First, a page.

• 1. Generally harder to plant and harvest the crops
  • 2. Most modern farm machinery is designed to work on a single crop type. A lot of the work that could get automated must now be done by hand. Not only will harvesting take longer, but it will also require more hands in the field(strip intercropping attempts to remove these hurdles).
  • 3. When land gets transitioned from a mono-crop to inter-crop, there is a higher initial cost for the landowners.
  • 4. Deficiencies or irrigation water in some crops will be harder to correct and manage without affecting there surrounding neighbors.

What is Crop Rotation

As stated above, with crop rotation, the entire area will grow the same crop at one time and then move on to another type of plant.

Specific crop types are selected so that nutrients taken by one crop type will get restored by a future crop type that will get grown later.

If the goal is to suppress the growth of weeds, the success is highly dependent on the crop sequence selected. The goal is to choose crops that will vary in their resource competition pattern, allelopathic interference, soil disturbance, and mechanical damage. All of these factors can help to prevent a large number of particular weed species.

Example of how to fotate different crops in the field for planting. https://greener4life.com
Example of how to fotate different crops in the field for planting

Different Types of Crop Rotation

From what I could find, crop rotation can work a little differently depending on the crop type and how the land gets setup.

The first way is to grow a monoculture field. But we will rotate the single crop type that we are growing each year.

We can set up our field to grow one crop type in each area. The following year the field will get rotated. Items that used large amounts of nitrogen would get planted in the ground that had grown items like legumes(which add nitrogen back into the soil).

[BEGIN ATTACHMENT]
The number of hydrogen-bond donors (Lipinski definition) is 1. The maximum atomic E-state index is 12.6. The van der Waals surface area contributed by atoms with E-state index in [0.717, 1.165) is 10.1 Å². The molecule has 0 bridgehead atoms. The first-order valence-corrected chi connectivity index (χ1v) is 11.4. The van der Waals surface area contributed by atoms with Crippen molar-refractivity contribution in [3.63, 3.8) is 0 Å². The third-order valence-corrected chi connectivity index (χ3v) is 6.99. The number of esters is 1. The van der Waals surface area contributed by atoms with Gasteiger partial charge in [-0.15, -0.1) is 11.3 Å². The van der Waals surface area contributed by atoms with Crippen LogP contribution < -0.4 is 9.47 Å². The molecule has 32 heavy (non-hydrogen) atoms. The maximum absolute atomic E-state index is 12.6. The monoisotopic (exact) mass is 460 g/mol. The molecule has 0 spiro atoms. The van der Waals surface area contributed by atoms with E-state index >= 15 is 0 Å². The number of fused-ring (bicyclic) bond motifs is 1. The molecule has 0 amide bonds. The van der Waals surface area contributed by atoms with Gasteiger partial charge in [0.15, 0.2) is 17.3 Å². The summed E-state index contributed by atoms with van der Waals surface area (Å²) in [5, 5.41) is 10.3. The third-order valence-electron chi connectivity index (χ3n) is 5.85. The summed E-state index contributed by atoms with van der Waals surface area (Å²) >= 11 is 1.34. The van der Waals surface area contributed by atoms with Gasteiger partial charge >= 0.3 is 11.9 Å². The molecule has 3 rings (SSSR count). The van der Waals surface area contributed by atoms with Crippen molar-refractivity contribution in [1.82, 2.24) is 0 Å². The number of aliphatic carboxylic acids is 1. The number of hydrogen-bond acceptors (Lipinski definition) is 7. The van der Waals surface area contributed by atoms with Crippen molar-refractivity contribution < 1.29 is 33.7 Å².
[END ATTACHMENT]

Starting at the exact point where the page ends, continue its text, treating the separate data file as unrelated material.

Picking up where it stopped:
This allows us to create multiple crop types each year while allowing us to rotate the crop type grown in each location.

Example of Crop Rotation Systems by Time [1]

1)One Year Rotation
Maize - Mustard
Rice - Wheat

2)Two Year Rotation
Maize - Mustard-Sugarcane - Fenugreek
Maize - Potato - Sugarcane - Peas

3) Three Year Rotation Maize - Wheat - Mung - Mustard
Cotton - Oat - Sugarcane - Peas - Maize - Wheat

Field Systems

Instead of growing only one crop type a year, we can split the land into different parts. Each year they will rotate the kind of crop planted in each location.

The most common setup currently for agriculture that attempts not to use any fertilizers is the four filed system setup[3].

Many home gardeners like to use the rotating system to keep the soil high with nutrients without having to use bottled fertilizers on the ground.

Again, care needs to be taken to select the right plant types to ensure that the nutrients that get used by one crop are getting returned to the soil by another.

  • Advantages of Crop Rotation

  • 1. Improved Yield
  • 2. Increase Crop Production
  • 3. Reduce Pests and Diseases
  • 4. Helps to maintain Soil Fertility
  • 5. Lower Chance of Entire Crop Failure
  • 6. Suppress the growth of weeds
  • Disadvantages of Crop rotation

  • 1. Weed Management Can Be More Difficult, depending on the crops mixed together.
  • 2. Hard to use current Agriculture Machinery
  • 3. More Labor Intensive / Expensive to Setup
  • 4. Improper Selection of Crops Could Result in Same Problems as Monocultures.

Multiple Cropping And Importance of Beneficial Soil Fungi

We already know that the diversity of different plant species in natural grasslands had been proven to improve plant productivity above and below the ground. But recent research shows a relationship not just with the plants selected. But also with fungi(like saprotrophic and pathogenic) present in the soil determines how well the plants can share their resources.[14]